This post is directly inspired by The Anthropocene Reviewed by John Green, and a fan-made site that maps locations of the book along with the reviews of those locations. The book is incredible, as is/was the podcast of its namesake. I personally highly recommend both.
Revere beach is, according to literally every sign and pamphlet I’ve seen of it, America’s first and oldest public beach. It’s also one of the cleanest, which is fairly easy to believe. While I have very little experience when it comes to beaches, public or otherwise, I’ve heard many stories and jibs about broken glass or needles, and (thankfully) I’ve never seen anything close to that here. I usually look out for and pick up any trash I see, and it’s never been more than a handful per visit.
I’m happy to report that Revere Beach being the oldest public beach, while a fact worthy of the moniker “fun”, does not seem to truly matter to the beach itself. There’s no ham-fisted “old world charm”, no monuments or obtrusive plaques to distract or clutter. It’s just a lovely beach, with bars and restaurants with walk up windows to grab a quick bite, and perhaps most importantly to me, a 1/2 mile walk to my house. Just about everything I’m aware of to make for a good beach.
Until I moved to the area a few years ago for work, I’d never never really seen the ocean in a meaningful way. I’d looked at it out the window of a plane, when the whole world looks to be a small, if detailed, diorama a scant 20 feet below. I’d been next to the ocean, on my way to the airport. But I’d never seen the ocean until I stepped up to that beach, and I was caught off-guard how moving it really was.
In Douglas Adams’ The Hitchhiker’s Guide to the Galaxy, the book discusses the idea of trying to perceive something “infinite”. Because anything truly infinite is essentially incomprehensible, the book posits that a much more effective visual to look at something that is instead simply very large.
The phenomenon of an object shifting in your line of sight as you move and change perspective is known as “parallax”, and the “amount” of shift is a function of distance and size. If something, say a cloud, is sufficiently large or far away, there’s nothing to compare the movement to and it doesn’t seem to move at all, meaning it can seem as though it’s following you or matching your pace.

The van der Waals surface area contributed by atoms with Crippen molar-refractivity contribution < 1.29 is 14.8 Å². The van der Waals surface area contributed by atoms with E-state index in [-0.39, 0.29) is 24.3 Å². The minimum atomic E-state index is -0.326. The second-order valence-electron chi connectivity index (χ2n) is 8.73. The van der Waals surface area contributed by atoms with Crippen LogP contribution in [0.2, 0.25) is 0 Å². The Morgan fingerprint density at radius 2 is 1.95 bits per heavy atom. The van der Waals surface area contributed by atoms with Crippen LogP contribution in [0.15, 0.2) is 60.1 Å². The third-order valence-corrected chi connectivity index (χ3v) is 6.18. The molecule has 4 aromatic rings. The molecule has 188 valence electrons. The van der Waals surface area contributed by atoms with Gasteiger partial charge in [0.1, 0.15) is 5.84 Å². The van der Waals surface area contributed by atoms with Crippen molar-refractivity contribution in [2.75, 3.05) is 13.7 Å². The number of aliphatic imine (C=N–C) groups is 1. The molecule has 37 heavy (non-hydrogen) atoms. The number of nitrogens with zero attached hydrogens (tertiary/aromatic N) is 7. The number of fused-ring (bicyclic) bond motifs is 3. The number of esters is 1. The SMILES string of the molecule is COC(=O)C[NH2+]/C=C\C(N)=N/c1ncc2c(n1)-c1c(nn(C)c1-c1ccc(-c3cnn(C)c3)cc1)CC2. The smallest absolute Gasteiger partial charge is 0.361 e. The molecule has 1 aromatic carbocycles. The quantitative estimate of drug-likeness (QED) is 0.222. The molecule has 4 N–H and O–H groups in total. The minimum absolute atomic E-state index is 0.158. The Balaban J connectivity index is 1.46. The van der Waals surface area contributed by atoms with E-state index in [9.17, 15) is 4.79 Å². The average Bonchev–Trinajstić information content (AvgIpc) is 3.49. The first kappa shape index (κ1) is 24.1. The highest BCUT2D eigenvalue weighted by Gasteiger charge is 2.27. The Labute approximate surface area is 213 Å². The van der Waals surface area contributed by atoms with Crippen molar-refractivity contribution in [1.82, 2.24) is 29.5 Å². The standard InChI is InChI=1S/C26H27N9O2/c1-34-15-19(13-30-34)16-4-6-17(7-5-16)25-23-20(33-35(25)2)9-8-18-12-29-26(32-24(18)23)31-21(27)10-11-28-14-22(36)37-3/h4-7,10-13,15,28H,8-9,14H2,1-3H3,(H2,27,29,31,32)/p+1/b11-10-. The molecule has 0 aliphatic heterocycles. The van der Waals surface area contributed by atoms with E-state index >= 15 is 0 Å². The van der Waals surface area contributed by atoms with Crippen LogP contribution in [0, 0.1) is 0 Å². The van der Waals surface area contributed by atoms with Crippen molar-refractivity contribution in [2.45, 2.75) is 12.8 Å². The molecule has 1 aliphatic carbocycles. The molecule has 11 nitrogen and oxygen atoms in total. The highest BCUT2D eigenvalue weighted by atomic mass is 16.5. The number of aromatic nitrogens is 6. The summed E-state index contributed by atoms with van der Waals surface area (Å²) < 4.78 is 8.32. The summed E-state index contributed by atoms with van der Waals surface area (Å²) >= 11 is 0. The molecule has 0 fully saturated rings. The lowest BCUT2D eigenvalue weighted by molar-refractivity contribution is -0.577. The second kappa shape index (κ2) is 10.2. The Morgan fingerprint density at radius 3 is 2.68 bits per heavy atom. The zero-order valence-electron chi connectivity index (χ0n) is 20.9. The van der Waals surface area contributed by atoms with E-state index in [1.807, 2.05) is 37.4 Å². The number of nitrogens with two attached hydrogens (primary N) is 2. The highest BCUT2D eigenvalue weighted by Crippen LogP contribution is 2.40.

I say all that to say that when I walked up to the ocean, it did not come forward to meet me. It stayed where it was, as indifferent to my approach as it is to any other kind of influence I may have on it. It stood immobile, yet constantly moving, and waiting for nothing.
The little section of Revere Beach closest to my house is pretty much directly in the middle. To the left (north on a map) there’s an island with a lovely city connected by an thin sand-bar with a bridge atop it a few miles out into the water and a few miles away by land. To the right (south) the beach curves out towards the water, giving the coast a nice crescent shape
What this means is that when you stand at the water, to your right entire beach stretches out before you, and ahead just on the horizon is a shining city on the sea. And then you look around again and it’s just a beach…
Turning away from the ocean and walking about a half mile will take you to Rumney Marsh, a salt water marsh about 3 miles in diameter. I had seen it on the map and knew it would be relatively large, but I didn’t realize until I saw it in person how empty it would be. Dead flat, not a single tree, only one or two observation blinds. You can see clear across the entire marsh from the edge.
For those grow up in an area as dense as east mass, I should explain that, where I’m from, in between all of the cities there’s not-city, whether that be farms or fields or forests or what have you. Large, mostly green areas with very few buildings, let alone people. To get from one city to another, there’d be about half an hour of driving in not-city.